And he thought he’d finally get it by secretly inviting a bunch of terrorists over to Camp David…
Until they acted like a bunch of terrorists. (Isn’t Trump the one who’s always warning people with the parable of the “snake and the gullible woman”)?
At which point the President let everyone know—on Twitter—that his planned “unbeknownst to almost everyone” meeting with the Taliban was off.
(It might be a little interesting here that the President finds fault that the Taliban “admitted” to the attack, which of course they intended to do. But had they just done the attack and not “admitted” to it, could the President still have found his way to signing a deal? Who knows? But it’s an interesting choice of words especially for a President who goes out of his way never to admit anything).
Ending the pretty much endless war in Afghanistan, or at least ending U.S. involvement in it is a noble pursuit. And if it’s something that has to happen sooner rather than later, the Taliban kind of has to be involved because they have power inside the country, and the ability to create mayhem. As they showed with their car bomb attack in Kabul last week, which killed U.S. Sgt. 1st Class Elis Angel Barreto Ortiz, from Morovis, Puerto Rico, and 11 other people.
The deal on the table, according to the Washington Post, would’ve been a promise of a cease fire by the Taliban, and a promise to continue opposing ISIS and not doing business with Al Qaeda. All in exchange for the U.S. pulling one-fourth of its troops out of Afghanistan, (about 5,000 soldiers in the next 3-4 months), with a view to pulling out more. The biggest problem with all of this, is all the stuff the Taliban was apparently getting ready to promise would’ve been very hard to measure or verify. (And no guarantees the Taliban wouldn’t have returned to its ways of doing things that didn’t directly involve the U.S. like rounding up Afghan citizens in soccer stadiums and carrying out mass executions.)
But Trump and Secretary of State Mike Pompeo were apparently ready to take that leap of faith. Trump’s National Security Advisor John Bolton (whom we usually disagree with) wasn’t. The New York Times has a really good play-by-play on how it all quickly came together, and fell apart.
Many people on Twitter are pointing out today that inviting the Taliban over is not the same as welcoming ISIS representatives, for instance. That’s because the origins of the Taliban can be traced back to U.S. support during the Soviet-Afghan War during the 80s. And President Reagan even met with Afghan fighters in the Oval Office during that time.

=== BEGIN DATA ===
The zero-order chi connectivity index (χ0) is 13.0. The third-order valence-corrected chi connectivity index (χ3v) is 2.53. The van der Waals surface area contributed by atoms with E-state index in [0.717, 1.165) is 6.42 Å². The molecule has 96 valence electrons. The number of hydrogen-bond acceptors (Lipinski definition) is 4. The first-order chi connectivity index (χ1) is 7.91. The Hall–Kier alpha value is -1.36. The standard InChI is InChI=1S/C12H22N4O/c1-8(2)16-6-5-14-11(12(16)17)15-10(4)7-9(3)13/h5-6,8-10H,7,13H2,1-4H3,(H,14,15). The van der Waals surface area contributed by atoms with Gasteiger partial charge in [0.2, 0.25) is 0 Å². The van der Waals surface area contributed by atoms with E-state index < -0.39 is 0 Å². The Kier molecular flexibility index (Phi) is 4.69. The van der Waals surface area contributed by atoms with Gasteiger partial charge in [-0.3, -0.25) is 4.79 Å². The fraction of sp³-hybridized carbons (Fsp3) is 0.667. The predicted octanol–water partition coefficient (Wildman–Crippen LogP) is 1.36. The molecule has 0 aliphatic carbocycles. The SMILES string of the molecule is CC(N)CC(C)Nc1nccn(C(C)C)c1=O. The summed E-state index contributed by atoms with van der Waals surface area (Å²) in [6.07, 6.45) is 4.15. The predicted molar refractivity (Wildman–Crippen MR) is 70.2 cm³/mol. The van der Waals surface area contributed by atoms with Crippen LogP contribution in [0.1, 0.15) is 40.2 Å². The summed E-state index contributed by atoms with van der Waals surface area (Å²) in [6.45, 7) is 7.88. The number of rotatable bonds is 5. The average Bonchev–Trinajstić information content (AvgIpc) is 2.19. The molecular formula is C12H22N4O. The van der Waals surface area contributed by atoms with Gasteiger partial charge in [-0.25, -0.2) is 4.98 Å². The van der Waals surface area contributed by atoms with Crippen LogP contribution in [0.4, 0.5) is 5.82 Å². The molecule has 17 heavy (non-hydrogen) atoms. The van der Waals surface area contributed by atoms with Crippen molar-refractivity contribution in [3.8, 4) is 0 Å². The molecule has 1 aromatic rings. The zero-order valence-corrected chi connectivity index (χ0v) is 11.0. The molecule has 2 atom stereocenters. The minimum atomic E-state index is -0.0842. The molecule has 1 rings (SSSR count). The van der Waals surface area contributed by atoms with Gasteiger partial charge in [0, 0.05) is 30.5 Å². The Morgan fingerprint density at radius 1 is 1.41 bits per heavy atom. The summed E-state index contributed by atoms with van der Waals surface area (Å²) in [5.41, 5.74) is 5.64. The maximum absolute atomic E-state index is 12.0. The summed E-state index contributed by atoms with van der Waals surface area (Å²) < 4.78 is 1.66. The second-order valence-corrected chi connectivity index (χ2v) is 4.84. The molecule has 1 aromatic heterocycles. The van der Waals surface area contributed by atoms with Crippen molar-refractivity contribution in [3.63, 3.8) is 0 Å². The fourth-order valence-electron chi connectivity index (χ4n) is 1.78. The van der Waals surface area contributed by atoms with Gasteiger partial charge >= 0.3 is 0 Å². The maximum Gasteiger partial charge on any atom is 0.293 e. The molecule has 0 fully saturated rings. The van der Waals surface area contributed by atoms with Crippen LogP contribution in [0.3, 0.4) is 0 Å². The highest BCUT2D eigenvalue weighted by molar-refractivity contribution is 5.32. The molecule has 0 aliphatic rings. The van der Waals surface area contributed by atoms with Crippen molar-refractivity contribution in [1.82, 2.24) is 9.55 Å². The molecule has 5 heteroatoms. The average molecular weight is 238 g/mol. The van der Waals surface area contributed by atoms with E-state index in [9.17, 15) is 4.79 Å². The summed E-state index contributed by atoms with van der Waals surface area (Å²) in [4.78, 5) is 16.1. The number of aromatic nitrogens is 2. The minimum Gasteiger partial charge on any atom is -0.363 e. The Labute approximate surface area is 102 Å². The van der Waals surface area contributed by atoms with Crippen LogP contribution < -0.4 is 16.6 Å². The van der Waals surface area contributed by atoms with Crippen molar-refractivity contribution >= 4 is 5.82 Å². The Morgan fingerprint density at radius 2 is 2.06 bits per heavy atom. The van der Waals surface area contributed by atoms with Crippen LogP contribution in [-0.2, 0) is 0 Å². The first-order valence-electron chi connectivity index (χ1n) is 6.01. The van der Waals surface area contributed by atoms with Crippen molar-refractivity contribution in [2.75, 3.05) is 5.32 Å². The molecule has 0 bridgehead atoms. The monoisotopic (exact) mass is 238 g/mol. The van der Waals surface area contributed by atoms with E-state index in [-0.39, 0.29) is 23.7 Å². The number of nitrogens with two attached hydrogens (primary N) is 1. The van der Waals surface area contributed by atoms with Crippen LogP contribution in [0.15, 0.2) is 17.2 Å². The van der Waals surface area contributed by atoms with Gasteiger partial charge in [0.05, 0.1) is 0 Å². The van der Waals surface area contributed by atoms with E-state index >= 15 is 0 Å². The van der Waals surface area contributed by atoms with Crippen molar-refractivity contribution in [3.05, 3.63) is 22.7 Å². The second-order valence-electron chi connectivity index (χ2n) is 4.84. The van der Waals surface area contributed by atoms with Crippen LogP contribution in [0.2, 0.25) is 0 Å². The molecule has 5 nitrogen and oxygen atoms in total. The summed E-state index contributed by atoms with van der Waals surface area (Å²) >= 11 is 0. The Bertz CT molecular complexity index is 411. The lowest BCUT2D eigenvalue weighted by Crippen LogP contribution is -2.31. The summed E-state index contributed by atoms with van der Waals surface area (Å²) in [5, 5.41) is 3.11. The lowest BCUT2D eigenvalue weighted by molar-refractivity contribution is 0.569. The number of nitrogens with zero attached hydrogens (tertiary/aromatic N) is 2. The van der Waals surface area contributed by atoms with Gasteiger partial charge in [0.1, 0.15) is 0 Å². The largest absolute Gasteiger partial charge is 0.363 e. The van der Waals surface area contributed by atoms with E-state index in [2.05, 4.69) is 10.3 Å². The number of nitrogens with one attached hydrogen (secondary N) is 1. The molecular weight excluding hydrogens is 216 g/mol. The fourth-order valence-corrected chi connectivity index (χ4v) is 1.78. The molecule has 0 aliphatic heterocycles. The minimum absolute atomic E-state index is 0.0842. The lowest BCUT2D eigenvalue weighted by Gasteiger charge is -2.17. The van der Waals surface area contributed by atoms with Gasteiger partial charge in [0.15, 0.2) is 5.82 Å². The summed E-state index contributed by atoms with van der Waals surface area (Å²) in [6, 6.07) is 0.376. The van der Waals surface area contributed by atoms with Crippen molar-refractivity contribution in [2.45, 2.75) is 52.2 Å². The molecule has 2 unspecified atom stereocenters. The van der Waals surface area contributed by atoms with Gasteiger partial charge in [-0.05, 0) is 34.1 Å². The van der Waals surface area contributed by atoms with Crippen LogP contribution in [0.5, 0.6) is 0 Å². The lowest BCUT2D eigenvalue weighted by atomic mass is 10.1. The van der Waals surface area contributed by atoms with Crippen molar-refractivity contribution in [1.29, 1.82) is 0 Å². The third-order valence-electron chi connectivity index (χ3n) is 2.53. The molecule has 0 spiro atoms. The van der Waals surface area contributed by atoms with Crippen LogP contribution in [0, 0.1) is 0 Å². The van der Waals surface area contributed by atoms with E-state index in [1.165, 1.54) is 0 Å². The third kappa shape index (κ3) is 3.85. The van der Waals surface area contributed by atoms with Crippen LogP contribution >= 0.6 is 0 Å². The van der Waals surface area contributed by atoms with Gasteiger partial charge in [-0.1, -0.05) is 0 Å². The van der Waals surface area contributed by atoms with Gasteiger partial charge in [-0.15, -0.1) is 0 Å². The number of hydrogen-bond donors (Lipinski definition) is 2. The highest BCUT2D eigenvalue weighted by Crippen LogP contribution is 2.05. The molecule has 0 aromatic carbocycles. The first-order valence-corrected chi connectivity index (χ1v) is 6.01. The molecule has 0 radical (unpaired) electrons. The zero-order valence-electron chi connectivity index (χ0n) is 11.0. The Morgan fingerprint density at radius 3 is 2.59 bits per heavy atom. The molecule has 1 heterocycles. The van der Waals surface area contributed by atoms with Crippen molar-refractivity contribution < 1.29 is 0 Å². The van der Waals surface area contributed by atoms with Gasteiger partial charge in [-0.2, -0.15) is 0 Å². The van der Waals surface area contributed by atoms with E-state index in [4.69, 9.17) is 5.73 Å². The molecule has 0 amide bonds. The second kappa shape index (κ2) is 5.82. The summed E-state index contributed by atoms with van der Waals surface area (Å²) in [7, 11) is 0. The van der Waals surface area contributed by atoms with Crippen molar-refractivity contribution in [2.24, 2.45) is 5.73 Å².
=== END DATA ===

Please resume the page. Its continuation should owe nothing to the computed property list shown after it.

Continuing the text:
Then again, there is the matter of the Taliban providing safe haven for Osama bin Laden in the 90s, and allowing him to operate terrorist training camps inside Afghanistan, (according to a report by the British government). And at least 3 of the pilots of the hijacked 9/11 planes trained in Afghanistan, along with many or all of the other terrorists involved in the attack, (according to a report by the German government).
So while it may be a valid argument that any kind of peace and U.S. troop withdrawal can only be achieved with the Taliban involved, do they really have to be invited over? Never mind that pre-President Trump excoriated President Obama — again, on Twitter — for even suggesting he’d be willing to talk with the Taliban And of course Obama did get a Nobel Prize very early in his Presidency for…nobody still really knows…(working really hard?)
Peace treaties can be signed anywhere. So we can think of only one reason for Trump to insist on it being done in the U.S. at the risk of offending many Americans, especially those who served in Afghanistan: he’s continuing to lobby for the Nobel Prize. (Something he’s said he should’ve won just for talking to North Korean leader Kim Jong-un.) And he thought a Camp David accord would’ve given him his best shot. (This year’s prize winners will be announced in a little over a month.)
For sure, it would’ve provided him with a grand, surprise revelation that no one would’ve been expecting, that he alone could’ve taken credit for, and then could’ve launched an all-new obsessive Twitter campaign claiming his Nobel.